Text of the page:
Tom: In practice, you may have to provide some reason for not getting on with a transaction.
However, in doing so, you must not disclose anything that could expose you to an accusation of ‘tipping off’ – which is a criminal offence around doing or saying something likely to prejudice an investigation after an SAR has been made.
These are rare, but bear in mind you won’t be told by the NCA if there is an ongoing investigation about a person.
Freya: If you’ve never reported suspicions or you only occasionally hit a €10,000 transaction or transactions once a year, you’re not alone. Talk to your peers and your trade associations to get clarity and support.
Q: How should I alert customers at fairs about CDD?
Freya: All the fair organisers are talking in practical terms about helping exhibitors do their CDD in a timely way that doesn’t interrupt a sale.
One of the dealer’s responsibilities is to educate their customers. Some have started writing to their VIP lists, if they have one.
Dealers who don’t have a VIP list have written really good emails, using them as a marketing push with information such as, ‘we’re now in scope of AML regulations, so expect to bring your ID to the fair… also, I’m going to be at TEFAF Maastricht and this is my top lot’.
Those who belong to trade associations will get information on screening providers and potentially a special rate from those suppliers.
Q: A piece of advice to help me comply with AML?
1. ACT NOW TO DO RISK ASSESSMENTS
Rakhi: Don’t cut corners. HMRC has given us time to get ready, with the registration period ending on January 9, 2021. So, this is a critical period when you need to do risk assessments and write policies for your business.
Don’t just copy and paste a policy: do something that serves your business. Invest time now and get it right.In particular, the level of CDD required on different customers will depend on their risk profile (see table, below).
Tom: The risk assessment is your opportunity to mould these regulations into a more practical vehicle for your business. It’s in your interests to do that risk assessment properly, as to a large extent this will underpin how HMRC will judge your application of the regulations in due course.
Freya: Do your preparation, including reading the Guidance. Start writing policies, do your risk assessment, document it and put it into place.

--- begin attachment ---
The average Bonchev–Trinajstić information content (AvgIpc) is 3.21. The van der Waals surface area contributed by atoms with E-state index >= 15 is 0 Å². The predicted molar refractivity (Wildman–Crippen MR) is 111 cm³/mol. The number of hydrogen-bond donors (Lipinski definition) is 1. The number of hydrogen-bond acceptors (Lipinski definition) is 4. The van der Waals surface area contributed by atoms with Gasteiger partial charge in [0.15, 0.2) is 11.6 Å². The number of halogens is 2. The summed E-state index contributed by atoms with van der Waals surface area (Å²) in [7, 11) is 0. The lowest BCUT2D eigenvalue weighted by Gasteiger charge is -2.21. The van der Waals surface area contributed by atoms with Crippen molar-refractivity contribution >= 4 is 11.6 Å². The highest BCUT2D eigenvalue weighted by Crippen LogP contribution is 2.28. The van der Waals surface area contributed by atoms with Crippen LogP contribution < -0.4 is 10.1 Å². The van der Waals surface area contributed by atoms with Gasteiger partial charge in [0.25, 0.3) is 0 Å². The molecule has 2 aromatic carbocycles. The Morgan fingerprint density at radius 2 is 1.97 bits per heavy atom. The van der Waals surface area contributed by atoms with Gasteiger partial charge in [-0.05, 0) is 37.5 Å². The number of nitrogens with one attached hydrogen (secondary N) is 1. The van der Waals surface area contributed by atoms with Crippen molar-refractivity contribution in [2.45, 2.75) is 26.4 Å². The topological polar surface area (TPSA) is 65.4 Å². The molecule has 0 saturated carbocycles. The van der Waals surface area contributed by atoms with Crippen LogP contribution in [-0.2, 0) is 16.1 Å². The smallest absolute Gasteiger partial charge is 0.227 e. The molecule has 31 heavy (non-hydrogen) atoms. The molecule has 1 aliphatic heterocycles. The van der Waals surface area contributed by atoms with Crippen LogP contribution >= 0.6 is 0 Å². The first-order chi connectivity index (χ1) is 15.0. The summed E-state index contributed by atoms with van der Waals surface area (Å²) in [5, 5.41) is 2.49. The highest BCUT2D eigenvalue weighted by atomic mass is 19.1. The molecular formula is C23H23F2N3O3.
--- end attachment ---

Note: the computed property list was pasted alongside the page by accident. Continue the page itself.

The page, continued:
You’ll learn along the way.
Who’s who: the panellists included
What is the Responsible Art Market Initiative (RAM)?
RAM is a not-for-profit cross-industry initiative formed in Geneva in 2015, aimed at raising awareness of risks faced by the art market and providing guidance on dealing with them. Its members span galleries, dealers, auction houses, advisers and service providers. RAM’s London Committee was formed in 2019.
You can find further details and a copy of the presentations from the 6 February seminar on the RAM website:
The British Art Market Federation (BAMF)’s Guidance on anti-money laundering for art market participants has received HM Treasury approval on how AMPs should comply with the regulations.
You can download the 111-page document here.
■ Evaluate critically the potential money laundering and terrorist financing risk represented by your business and customers, consider:
■ Risk profile of your business
● Existing, policies, controls & procedures?
● Size & nature of your business – mainly UK based clients or international?
● Selling channels – mainly face to face or online?
● Type & value of Works of Art you transact?
● How often you carry out regulated transactions?
● Do you get third party payment requests?
■ Risk profile of your customers
● Politically Exposed Persons?
● Customers from high-risk jurisdictions with weak money-laundering controls?
■ No one size fits all. Each business is different.
■ In writing – you may be asked to produce it on an HMRC audit
■ Update regularly – at least annually or more frequently if there are changes in your business or external risk factors
Copyright The Responsible Art Market Initiative, London Committee, 2020
What the new AML regulations mean
In essence, the new AML rules require that when auctioneers, dealers and art intermediaries conduct transactions of artworks (as defined s.21 of the VAT Act 1994) worth €10,000 or more, they become regulated, and are deemed Art Market Participants, or AMPs for short.
AMPs are required to:
■ register with HMRC for AML supervision (see above – Risk Assessment)
■ carry out risk assessments
■ implement AML policies and procedures
■ carry out Customer Due Diligence on both buyer and seller, before that transaction can be completed.